During long-term follow-up (Table 3), 49 (79.0%) patients had postoperative facial numbness after RFT at 75°C, of which 51.6% of cases were scored as mild (BNI score II), 24.2% as moderate (BNI score III), and 3.2% (2 patients) as severe. The patients with severe numbness also had severe pain, and their recovery time was 12.7 ± 7.9 (8–22) months. There were 8 patients with facial numbness at 68°C, including 7 (11.3%) patients with mild numbness (BNI score II) and 1 (1.6%) with moderate numbness (BNI score III). All of these patients recovered within 1 year (6.4 ± 3.9 [4–12] months), and none had severe numbness. The differences in the incidence and severity of facial numbness between the 2 temperatures were statistically significant (P < 0.05). Finally, there were 6 patients with bilateral facial numbness.
Masticatory atonia occurred in 16 patients at 75°C and in 3 at 68°C; recovery times were 14.3 ± 9.4 (7–28) months and 6.6 ± 4.6 months, respectively. Three patients with masticatory atonia had not recovered by the end of follow-up and 3 had bilateral masticatory atonia. The differences in the incidence and recovery time of masticatory atonia between the 2 temperatures were significant (P < 0.05).
Twelve patients had corneal hypoesthesia after RFT at 75°C; all were recovered after 11.8 ± 6.2 (6–18) months. In addition, 1 patient had bilateral corneal hypoesthesia (75°C and 68°C), which recovered within 4 months. The difference in recovery time between 2 sides was significant (P < 0.05).
No blindness, deafness, intracranial hemorrhage, other serious complications, or RFT-related deaths occurred in any patient during the 5-year follow-up.
3.3.3 Patient satisfaction
Figure 2 shows patient satisfaction with RFT by side. At discharge, all patients were satisfied with bilateral RFT. In the long-term follow-up, the level of patient satisfaction decreased as more patients had late complications and recurrence, so that at 1 year, treatment was scored as satisfactory in 69.0% and 90.3% (75°C and 68°C) of patients, in 56.8% and 66.2% at 3 years, and in 50.1% and 63.6% at 5 years. The difference was statistically significant (P < 0.05; Log Rank 0.44, Breslow 0.006, Tarone–Ware 0.016).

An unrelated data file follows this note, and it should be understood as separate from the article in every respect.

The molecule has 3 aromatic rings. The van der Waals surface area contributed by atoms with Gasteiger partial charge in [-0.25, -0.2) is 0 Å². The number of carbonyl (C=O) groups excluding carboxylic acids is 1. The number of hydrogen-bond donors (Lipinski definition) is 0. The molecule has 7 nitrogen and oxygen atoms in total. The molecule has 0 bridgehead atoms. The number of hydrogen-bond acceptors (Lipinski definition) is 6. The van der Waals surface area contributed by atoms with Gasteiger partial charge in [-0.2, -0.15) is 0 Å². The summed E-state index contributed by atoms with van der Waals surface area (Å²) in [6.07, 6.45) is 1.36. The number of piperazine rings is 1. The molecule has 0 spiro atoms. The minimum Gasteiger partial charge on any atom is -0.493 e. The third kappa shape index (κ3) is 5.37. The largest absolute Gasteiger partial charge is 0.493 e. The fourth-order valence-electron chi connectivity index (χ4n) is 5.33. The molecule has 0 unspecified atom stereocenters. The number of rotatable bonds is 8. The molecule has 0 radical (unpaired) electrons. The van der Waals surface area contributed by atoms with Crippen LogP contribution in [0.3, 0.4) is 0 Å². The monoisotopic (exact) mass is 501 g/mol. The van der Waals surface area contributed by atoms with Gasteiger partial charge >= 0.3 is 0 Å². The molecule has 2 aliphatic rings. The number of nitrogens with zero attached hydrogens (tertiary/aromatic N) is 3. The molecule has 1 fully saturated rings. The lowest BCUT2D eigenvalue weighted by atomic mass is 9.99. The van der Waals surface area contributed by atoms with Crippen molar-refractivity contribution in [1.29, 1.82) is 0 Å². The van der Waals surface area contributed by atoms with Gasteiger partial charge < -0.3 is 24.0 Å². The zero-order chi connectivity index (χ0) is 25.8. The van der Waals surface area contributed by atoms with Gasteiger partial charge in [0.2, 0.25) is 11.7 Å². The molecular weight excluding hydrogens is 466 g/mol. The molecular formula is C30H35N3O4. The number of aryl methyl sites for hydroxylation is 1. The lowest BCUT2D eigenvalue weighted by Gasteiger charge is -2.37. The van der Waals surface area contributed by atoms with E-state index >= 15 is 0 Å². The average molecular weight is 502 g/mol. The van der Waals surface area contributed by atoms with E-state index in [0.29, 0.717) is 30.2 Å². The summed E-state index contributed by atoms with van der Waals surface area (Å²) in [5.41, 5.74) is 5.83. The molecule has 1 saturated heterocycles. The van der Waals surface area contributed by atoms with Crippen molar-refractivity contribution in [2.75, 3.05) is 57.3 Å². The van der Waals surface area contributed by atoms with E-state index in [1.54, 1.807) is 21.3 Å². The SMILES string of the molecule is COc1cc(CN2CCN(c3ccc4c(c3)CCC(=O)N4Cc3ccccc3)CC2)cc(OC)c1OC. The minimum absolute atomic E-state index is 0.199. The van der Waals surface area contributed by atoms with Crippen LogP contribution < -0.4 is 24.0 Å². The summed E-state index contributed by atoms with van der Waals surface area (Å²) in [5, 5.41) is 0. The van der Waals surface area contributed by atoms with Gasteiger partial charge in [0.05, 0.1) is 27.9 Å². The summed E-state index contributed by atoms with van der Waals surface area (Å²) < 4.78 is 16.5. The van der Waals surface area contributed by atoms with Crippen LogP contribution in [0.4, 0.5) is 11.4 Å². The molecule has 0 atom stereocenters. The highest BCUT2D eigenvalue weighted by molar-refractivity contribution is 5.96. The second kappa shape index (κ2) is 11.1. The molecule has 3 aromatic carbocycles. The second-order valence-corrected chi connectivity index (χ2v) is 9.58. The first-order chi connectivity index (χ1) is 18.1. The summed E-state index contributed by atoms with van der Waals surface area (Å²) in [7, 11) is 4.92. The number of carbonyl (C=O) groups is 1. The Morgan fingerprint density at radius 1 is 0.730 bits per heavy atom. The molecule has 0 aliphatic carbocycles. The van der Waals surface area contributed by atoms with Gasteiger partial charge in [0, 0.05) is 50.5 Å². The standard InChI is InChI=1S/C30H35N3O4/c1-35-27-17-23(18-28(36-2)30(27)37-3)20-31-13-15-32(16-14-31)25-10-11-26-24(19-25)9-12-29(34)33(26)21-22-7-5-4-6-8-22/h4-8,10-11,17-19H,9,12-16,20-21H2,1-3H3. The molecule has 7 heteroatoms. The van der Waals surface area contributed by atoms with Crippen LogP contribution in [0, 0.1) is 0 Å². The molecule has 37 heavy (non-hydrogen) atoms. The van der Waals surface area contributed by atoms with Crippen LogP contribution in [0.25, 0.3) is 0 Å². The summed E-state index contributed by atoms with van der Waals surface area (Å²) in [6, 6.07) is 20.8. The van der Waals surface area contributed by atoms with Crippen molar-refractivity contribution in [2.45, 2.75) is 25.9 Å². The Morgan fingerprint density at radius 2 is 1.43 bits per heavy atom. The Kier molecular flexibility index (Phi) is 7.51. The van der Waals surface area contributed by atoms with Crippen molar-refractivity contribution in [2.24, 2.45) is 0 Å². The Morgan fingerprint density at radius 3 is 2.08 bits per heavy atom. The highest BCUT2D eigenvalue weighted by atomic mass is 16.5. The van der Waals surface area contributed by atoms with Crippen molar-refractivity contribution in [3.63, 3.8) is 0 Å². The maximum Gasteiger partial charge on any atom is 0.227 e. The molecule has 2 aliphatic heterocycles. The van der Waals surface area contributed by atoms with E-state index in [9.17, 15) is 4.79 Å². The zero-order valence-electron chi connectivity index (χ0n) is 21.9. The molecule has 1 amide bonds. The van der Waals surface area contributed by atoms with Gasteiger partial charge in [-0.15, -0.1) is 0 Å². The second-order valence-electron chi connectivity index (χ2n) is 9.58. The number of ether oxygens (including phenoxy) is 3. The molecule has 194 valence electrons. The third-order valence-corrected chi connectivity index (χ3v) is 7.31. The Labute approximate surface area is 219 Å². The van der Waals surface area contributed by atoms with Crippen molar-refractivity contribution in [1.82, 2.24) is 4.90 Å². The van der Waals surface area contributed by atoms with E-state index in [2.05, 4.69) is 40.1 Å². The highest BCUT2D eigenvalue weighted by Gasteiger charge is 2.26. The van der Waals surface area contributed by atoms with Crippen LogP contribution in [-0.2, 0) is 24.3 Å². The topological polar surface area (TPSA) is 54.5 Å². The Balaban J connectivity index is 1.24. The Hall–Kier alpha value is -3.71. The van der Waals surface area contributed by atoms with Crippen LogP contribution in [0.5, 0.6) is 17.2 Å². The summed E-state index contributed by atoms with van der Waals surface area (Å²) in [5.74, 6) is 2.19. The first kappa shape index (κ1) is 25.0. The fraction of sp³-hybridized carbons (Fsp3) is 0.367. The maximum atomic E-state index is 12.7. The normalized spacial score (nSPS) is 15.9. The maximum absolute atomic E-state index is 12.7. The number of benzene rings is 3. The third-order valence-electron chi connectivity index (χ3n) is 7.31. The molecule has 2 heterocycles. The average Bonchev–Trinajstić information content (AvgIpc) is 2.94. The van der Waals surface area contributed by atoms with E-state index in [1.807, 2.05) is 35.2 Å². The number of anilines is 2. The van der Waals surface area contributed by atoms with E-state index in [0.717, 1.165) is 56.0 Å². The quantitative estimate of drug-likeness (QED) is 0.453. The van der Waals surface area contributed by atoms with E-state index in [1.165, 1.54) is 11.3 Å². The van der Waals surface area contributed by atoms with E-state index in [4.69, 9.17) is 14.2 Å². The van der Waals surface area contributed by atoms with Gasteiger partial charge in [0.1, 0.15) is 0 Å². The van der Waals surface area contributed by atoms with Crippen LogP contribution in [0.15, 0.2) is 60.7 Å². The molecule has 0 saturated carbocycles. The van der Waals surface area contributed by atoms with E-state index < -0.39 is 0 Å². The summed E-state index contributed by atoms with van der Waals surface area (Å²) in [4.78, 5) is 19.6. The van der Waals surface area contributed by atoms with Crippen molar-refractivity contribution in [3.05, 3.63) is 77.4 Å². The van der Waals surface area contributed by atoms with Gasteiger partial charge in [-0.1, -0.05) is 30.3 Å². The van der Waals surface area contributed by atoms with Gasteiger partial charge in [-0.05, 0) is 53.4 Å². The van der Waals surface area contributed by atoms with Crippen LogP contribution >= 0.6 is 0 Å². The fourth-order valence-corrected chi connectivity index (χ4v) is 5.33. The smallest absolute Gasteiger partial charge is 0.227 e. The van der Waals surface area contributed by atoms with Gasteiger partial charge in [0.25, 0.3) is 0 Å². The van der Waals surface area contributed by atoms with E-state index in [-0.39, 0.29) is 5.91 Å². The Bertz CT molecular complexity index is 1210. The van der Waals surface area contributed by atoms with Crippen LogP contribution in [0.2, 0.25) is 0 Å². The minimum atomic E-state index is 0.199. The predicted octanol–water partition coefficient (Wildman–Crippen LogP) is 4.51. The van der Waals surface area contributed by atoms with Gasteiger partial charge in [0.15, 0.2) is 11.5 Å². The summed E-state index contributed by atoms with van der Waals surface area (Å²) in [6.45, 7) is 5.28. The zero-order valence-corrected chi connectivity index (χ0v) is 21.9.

Different temperatures have been selected for RFT treatment of TN in various reports,[14,19,20] which may create confusion and misunderstanding among clinicians, and may cause clinicians to assume that only higher temperatures will yield better pain relief, in some cases inducing them to perform 10-minute RFT at temperatures of up to 95°C, with unavoidable occurrence of serious complications. In most studies, RFT is performed at 70°C to 95°C, and it is agreed that RFT is safe and effective for treatment of TN. However, these studies have focused mainly on overall treatment results of RFT, whereas the effects of different temperatures have not been investigated. This study was designed to compare efficacy, safety, and patient satisfaction after RFT at 75°C (a clinically common temperature)[5,6,27] and 68°C (a lower temperature) in cases of bilateral ITN, with the final purpose of providing definite guidance for clinicians. In order to exclude the effects of individual subjectivity on pain evaluation, the study was performed in patients with bilateral ITN and RFT was performed bilaterally at different temperatures on each side. Our study results showed that there was consistent pain relief at both 68°C and 75°C, while there were fewer complications and greater patient satisfaction at 68°C compared with 75°C.
All patients had pain relief after RFT at both temperatures, and 99.2% and 98.2% of patients rated pain relief as excellent at 75°C and 68°C, respectively, immediately after RFT. At the end of the 5-year follow-up, the percentage of patients absolutely without pain was 80.7% and 74.4%, respectively, and there was no statistically significant difference. The efficacy of RFT at both temperatures is coincident to that in previous studies[28–30] and even better than that reported in several other studies.[21,31,32] Improved efficacy for pain relief in the current study might be associated with the following factors: as opposed to previous reports[4,14,22,33] that have investigated ITN and STN together, we strictly included ITN and excluded STN; we included V2, V3, and V2+V3 for RFT comparison but excluded V1 and V1 TN because RFT at a lower temperature, nerve block, or pulse RFT (PRFT) is required for V1, and thus V1 and V1 TN should be addressed separately. However, V1, V2, and V3 have been investigated together in many studies; RFT parameters were also influential. In this study, the stimulation voltage was set as 0.1–0.2 V and the procedure was performed under CT guidance. It is known that RFT can produce a better effect at lower stimulation voltages and in a position closer to the nerve, and RFT under CT guidance is more accurate than RFT under C-arm guidance. There were no puncture failures in our study, while a failure rate of 4% has been reported for C-arm-guided RFT procedures.
During follow-up, 10 and 13 patients had recurrence, and 6 patients had bilateral recurrence; the difference in recurrence rates (16.1% at 75°C and 21.0% at 68°C) was not statistically significant, and this is consistent with the results of a previous trial of RFT at 75°C to 85°C for treatment of TN at V2 and V3.